In the aftermath of the June 28, 2015, SpaceX Falcon 9 mid-air rocket explosion, Elon Musk explained the cause as a faulty strut inside the booster rocket’s upper stage. Musk explained that all of the struts met certain specifications on paper, but that after the event, tests were done on struts in stock at SpaceX that determined that some struts didn’t meet specifications. Musk explained that in the future, all struts would be tested before being used on SpaceX rockets. The question was: wouldn’t testing struts weaken them, making them more likely to fail during use? The answer is no, because of new non-destructive testing techniques.
The Use of Non-Destructive Testing
Nondestructive testing allows engineers and quality control professionals to test products, reduce waste, and increase the frequency of inspections while achieving higher accuracy. ASNT, the world’s largest Non-Destructive Testing (NDT) organization certifies examiners worldwide. According to NDT, non-destructive testing helps manufacturers determine if products or parts of products are compromised and need to be replaced. Portable and handheld infrared spectrometers are an example of reliable solutions that help characterize materials during nondestructive tests.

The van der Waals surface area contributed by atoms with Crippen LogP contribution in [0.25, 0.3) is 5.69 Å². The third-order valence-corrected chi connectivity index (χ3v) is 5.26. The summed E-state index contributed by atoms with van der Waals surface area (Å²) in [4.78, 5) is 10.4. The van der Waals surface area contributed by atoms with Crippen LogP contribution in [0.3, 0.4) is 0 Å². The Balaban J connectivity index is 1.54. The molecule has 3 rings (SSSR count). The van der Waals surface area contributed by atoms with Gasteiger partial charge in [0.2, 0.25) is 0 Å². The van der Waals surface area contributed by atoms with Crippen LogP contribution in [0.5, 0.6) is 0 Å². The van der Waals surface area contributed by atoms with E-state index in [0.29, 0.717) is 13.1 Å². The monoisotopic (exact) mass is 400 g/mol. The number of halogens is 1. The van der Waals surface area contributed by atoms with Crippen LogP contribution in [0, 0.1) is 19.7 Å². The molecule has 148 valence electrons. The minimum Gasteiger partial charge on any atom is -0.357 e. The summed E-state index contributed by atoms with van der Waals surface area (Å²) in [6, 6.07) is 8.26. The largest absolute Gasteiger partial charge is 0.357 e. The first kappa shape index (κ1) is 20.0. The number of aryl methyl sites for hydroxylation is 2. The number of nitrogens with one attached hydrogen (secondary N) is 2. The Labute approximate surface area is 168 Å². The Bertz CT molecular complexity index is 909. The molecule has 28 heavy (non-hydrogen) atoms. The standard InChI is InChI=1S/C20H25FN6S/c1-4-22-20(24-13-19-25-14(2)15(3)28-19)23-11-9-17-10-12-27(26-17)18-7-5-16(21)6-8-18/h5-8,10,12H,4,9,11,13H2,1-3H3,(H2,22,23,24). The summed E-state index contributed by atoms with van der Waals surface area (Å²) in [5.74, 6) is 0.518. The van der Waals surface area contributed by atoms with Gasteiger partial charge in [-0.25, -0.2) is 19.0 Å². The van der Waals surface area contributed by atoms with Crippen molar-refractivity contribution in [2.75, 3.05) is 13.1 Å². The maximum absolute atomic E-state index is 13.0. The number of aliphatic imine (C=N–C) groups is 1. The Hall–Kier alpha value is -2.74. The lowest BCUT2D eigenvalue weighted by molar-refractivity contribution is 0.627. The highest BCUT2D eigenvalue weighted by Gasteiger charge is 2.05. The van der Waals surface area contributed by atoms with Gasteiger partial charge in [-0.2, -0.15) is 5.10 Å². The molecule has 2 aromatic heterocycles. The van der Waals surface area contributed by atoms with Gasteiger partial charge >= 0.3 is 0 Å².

The nondestructive testing industry is growing by leaps and bounds, growing at a compound annual growth rate (CAGR) of 8% with an expected market value of $25 billion by 2022. This is because of the resources NDT saves and the safety provided to workers who used to test volatile or high-pressure equipment and machinery in dangerous conditions. There are two main areas of the NDT market, including volumetric examination and surface examination, and these are used in oil and gas, energy and power, aerospace and defense, automotive and transportation, infrastructure, and more.
Another organization, the Nondestructive Testing Management Association (NDTMA) will hold the NDTMA 50th Anniversary Conference February 14-16, 2017 in Las Vegas and cover the following topics:
- Effective Faced Array Ultrasonic (PAUT) Inspection Techniques
- And Industry Overview of Microwave Technology
- Radiation Safety Compliance
- and much more!
The following video explains the non-destructive testing of engineered materials.